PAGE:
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Now, you might be asking yourself, "What's so special about Beryllium? What are the many uses for this wonderful element Beryllium? Can Beryllium cause harm to me and members of my family? What are the characteristics that make Beryllium so special? Why is this page gray with blue font? Why am I looking at a home page about Beryllium? What are 10 equations that show what Beryllium does?" All of these questions will be answered.

Beryllium is a light gray metallic element which is part of the Alkaline-earth netal group. Although it never occurs in nature as a pure element, it is found in bertrandite, beryl, chrysoberyl, phenacite, and other minerals. The two most important sources of beryllium are beryl and bertrandite.

The German chemist Friedrich Wöhler and the French chemist A.A. Bussy first isolated pure Beryllium samples in 1828.

Of all the elements Beryllium has one of the highest melting points of all light metals. It is a brittle lightweight metal that melts at 1278º+5º C and it boils at 2970º C. It has a density of 1.848 grams per cubic centimeter at 20º C.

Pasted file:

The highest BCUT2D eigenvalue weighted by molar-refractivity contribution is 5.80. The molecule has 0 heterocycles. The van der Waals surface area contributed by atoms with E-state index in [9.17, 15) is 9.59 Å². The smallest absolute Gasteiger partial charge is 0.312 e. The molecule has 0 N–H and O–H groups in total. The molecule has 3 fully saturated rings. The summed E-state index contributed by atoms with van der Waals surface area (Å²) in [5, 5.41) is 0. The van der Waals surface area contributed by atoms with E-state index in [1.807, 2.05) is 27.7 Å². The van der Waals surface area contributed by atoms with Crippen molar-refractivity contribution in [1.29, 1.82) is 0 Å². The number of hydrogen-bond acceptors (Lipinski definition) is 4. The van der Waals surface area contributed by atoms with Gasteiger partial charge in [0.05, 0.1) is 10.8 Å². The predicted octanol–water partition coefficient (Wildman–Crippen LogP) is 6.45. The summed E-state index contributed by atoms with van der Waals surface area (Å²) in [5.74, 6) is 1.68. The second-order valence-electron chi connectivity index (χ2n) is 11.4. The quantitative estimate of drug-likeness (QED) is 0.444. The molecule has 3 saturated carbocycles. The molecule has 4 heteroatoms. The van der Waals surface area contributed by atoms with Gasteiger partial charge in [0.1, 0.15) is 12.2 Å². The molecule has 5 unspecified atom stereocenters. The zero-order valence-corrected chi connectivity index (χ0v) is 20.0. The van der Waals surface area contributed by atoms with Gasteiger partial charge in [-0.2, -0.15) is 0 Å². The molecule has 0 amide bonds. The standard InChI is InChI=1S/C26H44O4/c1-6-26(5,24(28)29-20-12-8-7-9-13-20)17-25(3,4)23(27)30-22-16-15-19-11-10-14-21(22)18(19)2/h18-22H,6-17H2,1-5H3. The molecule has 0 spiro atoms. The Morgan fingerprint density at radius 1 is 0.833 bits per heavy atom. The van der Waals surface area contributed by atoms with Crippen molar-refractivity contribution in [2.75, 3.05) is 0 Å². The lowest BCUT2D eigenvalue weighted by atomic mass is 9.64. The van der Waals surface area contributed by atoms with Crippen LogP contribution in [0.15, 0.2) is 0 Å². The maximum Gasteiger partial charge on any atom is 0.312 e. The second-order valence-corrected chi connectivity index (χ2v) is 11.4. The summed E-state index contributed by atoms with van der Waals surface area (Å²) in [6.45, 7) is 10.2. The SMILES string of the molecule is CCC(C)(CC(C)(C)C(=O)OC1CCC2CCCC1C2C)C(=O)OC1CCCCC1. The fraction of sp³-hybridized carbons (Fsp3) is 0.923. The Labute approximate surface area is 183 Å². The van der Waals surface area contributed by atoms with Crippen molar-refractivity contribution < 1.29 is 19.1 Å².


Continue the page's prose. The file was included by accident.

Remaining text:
Because X rays can pass through beryllium, the metal is used to make the small windows in X-ray tubes. It is also an excellent heat conductor. It is used in specialized parts in satellites, missiles, and rockets.

Berylliosis is a chronic lung disease that can be caused by inhaling beryllium. It is also believed that beryllium causes lung cancer. Because of this risk, there are safety standards to protect people from excessive exposure to Beryllium.

This page is gray with blue font because Beryllium is about the same color as the background

The Ten Equations
Below is a list of ten equations in which Beryllium is present:
Be+Cl2 --> BeCl2
Be+H2 --> BeH2
He+He--> Be+y
He+Be --> C+y
Be(OH)2 + BeCO3 --> Be(CO)3 + Be(OH)2 Be + 2CU --> BeCu2
BeO+H2SO4 --> BeSO4 + H2O
Be+O --> BeO
Be+n --> Be3N2
Be+F2 --> BeF2